The United States of Homelessness

Visualizing Child Homelessness:

Last year homelessness affected 1.3 million children in American public schools. 

New York State is home to two-thirds of all homeless students in the Northeast. In the nation’s capital, the homeless student population grew by 66% over 3 years. While rural homelessness increased by 11% nationwide, states like Minnesota experienced a growth of over 50%. The number of homeless students living in shelter in South Dakota doubled over 3 years while New Mexico’s unsheltered homeless student population nearly quadrupled during the same period.

Within a 5% national increase in the number of homeless students with limited English proficiency, Nevada saw an increase of 192%. While child homelessness is a nationwide crisis, with over 1.3 million students identified as homeless across America’s public schools, the nature of that crisis varies greatly across the nation, not only state by state, but district to district.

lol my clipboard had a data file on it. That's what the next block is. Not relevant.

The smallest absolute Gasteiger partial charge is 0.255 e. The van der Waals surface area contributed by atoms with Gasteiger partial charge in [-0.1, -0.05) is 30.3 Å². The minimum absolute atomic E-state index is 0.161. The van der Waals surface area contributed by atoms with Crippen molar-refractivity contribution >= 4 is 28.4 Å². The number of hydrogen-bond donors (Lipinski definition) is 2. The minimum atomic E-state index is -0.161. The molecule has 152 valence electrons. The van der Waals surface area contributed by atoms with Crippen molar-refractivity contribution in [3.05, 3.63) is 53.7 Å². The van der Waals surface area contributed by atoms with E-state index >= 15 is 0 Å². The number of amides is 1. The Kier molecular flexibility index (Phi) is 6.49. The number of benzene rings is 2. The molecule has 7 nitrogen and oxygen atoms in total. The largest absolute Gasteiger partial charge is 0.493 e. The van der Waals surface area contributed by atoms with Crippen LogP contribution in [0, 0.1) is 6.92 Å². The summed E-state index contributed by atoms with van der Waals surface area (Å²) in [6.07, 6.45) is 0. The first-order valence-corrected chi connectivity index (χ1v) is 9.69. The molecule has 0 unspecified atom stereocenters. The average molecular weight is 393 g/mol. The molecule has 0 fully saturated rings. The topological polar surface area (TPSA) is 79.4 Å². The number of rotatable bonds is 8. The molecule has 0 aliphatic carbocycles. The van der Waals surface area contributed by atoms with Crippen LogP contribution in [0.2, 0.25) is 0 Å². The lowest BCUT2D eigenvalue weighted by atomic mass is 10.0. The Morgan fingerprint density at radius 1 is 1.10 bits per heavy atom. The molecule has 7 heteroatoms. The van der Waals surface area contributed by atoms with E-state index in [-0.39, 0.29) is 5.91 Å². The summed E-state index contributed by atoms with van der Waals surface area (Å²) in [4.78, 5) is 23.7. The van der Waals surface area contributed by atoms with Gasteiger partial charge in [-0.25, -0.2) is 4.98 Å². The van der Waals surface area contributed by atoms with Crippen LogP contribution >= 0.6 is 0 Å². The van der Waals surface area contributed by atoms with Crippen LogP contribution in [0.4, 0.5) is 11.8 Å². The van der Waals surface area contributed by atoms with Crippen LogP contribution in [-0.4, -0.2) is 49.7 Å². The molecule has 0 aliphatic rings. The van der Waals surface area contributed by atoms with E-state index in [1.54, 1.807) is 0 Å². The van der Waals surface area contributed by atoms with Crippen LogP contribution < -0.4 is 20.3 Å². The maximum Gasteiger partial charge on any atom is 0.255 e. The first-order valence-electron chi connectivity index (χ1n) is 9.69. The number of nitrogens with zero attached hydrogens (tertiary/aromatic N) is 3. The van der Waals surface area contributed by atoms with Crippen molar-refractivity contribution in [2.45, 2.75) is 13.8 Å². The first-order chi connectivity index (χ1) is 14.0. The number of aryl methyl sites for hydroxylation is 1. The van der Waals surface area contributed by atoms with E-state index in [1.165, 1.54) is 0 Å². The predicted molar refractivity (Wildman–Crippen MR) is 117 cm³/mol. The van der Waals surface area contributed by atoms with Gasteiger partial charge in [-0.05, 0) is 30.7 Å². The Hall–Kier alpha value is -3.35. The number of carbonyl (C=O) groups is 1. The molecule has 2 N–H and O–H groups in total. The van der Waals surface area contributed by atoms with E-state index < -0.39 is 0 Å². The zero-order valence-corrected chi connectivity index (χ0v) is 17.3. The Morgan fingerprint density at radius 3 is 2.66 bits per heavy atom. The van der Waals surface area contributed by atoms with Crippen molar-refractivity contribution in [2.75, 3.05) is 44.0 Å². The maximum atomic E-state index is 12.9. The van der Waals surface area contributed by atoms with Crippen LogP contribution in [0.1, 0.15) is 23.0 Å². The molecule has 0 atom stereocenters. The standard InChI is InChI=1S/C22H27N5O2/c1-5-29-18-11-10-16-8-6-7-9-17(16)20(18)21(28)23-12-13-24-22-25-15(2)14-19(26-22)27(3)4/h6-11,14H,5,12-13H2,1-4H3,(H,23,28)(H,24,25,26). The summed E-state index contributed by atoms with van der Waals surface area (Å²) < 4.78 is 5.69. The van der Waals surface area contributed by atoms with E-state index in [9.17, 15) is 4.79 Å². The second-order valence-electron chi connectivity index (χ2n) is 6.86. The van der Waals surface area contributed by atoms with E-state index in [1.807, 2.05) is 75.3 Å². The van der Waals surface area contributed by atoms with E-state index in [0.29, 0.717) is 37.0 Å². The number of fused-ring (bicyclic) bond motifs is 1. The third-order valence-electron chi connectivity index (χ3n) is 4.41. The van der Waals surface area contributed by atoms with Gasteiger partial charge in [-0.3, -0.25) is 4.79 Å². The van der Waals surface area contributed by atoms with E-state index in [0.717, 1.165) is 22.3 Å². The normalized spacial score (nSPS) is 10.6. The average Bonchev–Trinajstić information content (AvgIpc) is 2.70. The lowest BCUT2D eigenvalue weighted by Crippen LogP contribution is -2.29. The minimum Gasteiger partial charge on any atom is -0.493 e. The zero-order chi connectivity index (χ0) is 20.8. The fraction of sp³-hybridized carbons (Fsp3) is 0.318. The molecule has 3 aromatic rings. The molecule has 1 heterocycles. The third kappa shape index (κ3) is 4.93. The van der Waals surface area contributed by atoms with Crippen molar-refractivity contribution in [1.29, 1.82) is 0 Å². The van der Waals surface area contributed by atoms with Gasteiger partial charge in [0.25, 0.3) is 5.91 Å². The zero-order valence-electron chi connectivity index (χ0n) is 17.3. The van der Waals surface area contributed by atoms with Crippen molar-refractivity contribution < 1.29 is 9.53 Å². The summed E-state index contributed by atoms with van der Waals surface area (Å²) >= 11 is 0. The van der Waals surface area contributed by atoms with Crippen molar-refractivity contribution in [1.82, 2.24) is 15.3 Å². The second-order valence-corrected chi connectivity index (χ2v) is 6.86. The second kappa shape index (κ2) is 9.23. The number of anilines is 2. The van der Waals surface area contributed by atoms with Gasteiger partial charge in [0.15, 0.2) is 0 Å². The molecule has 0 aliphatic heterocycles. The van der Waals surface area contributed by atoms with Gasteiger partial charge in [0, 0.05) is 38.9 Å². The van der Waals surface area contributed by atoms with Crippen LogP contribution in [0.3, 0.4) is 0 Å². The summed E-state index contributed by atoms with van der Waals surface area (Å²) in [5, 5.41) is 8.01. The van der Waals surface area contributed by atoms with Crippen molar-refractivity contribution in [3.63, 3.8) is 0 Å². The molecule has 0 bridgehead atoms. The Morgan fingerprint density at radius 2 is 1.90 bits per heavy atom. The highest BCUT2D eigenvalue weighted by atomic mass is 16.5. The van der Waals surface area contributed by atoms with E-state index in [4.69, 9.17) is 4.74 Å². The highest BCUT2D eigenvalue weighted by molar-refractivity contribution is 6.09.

To visualize these trends and show exactly where and how child homelessness is growing—and to shed light on some of the local characteristics of student homelessness—ICPH developed The United States of Homelessness. This interactive web tool allows users to explore and compare State- and School District-level trends for themselves. Below you can find data on how rural student homeless rates changed compared to other geographical areas; learn what percentage of students reside in shelter versus other arrangements such as double-up with family or friends; or explore data on homeless children with disabilities, and homeless students who have limited English language proficiency.

Explore student homelessness in your community– How It Works:

Using data from the U.S. Department of Education, ICPH created this interactive map to help you explore state-by-state trends in student homelessness. (Learn more about our data and methodology.) To get started: 

  1. Roll over a state to see homelessness numbers and click to zoom in on individual school districts within that state.
  2. Explore the menubelow the map to learn more about homeless students in your community.
  3. Check the interactive charts beneath the state map to compare your state and district to neighboring communities.

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